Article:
Grant winners - 9 May 2013

May 9, 2013

Leverhulme Trust

Research Leadership Awards

Material solutions for a developing world

Research Project Grants

The Moon as a recorder of organic matter in the solar system

  • Award winner: Richard Tipping
  • Institution: University of Stirling
  • Value: £119,359

Landscape dynamics and Bannockburn 1314: scientific answers to historical problems

  • Award winner: Dave Townsend
  • Institution: Heriot-Watt University
  • Value: £210,426

A novel LIAD source for the enhanced study of molecular dynamics

  • Award winner: Aidong Yang
  • Institution: University of Surrey
  • Value: £179,597

Engineering localised synergetic production networks based on renewable resources

International Networks

  • Award winner: Brice Rea
  • Institution: University of Aberdeen
  • Value: £119,180

Using glacier-climate proxies to model the Younger Dryas climate in Europe

Major Research Fellowships

  • Award winner: Andrew Gow
  • Institution: King’s College London
  • Value: £147,246

The Mladic trial and the legacy of the Yugoslavia tribunal

Darwin’s Jews: evolutionary theory, Jewish thought and interfaith relations

  • Award winner: William Lucy
  • Institution: Durham University
  • Value: £77,686

Law’s abstract judgment


Action Medical Research

Research Project Grants

Primary ciliary dyskinesia: helping communities at risk of this debilitating illness

  • Award winner: Alexander Seifalian
  • Institution: Royal Free Hospital, London
  • Value: £149,374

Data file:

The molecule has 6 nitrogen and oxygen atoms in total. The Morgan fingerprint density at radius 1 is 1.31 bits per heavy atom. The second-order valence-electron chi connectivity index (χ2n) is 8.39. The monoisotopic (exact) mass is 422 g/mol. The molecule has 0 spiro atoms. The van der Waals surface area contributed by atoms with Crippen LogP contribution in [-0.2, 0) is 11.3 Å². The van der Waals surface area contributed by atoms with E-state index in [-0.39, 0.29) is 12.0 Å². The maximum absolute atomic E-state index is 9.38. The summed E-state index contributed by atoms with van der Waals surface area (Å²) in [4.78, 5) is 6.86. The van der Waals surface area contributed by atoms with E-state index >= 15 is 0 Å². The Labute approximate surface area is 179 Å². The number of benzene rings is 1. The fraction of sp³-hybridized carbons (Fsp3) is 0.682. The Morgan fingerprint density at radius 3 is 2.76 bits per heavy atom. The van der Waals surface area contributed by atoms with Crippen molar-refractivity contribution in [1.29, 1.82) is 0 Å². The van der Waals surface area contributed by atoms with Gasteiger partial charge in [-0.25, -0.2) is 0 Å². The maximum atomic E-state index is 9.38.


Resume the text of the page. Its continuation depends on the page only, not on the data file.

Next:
Congenital heart disease: developing stents for children


National Institute for Health Research

Public Health Research programme

  • Award winner: Russell Jago
  • Institution: University of Bristol
  • Value: £743,591

Cluster randomised controlled trial of an after-school dance programme to increase physical activity among 11- to 12-year-old girls


In detail

Martin Williams, Kings College London

Award winner: Martin Williams
Institution: King’s College London
Value: £378,370

Public health air pollution impacts of different pathways to meet the UK Climate Change Act commitment to 80 per cent reduction of CO2 and other greenhouse gas emissions by 2050

The UK has incorporated into legislation a target to cut “carbon dioxide equivalents” by 80 per cent by 2050, but not all efforts to reduce CO2 will improve air quality. Substituting biomass, or wood, for fossil fuels could reduce CO2 emissions, but burning wood can release harmful particles and potential carcinogens. The project will assess the impact of various scenarios for hitting the target. These will involve different proportions of fuels and transport modes. The project will seek to identify scenarios that achieve the CO2 target with fewest negative public health impacts.

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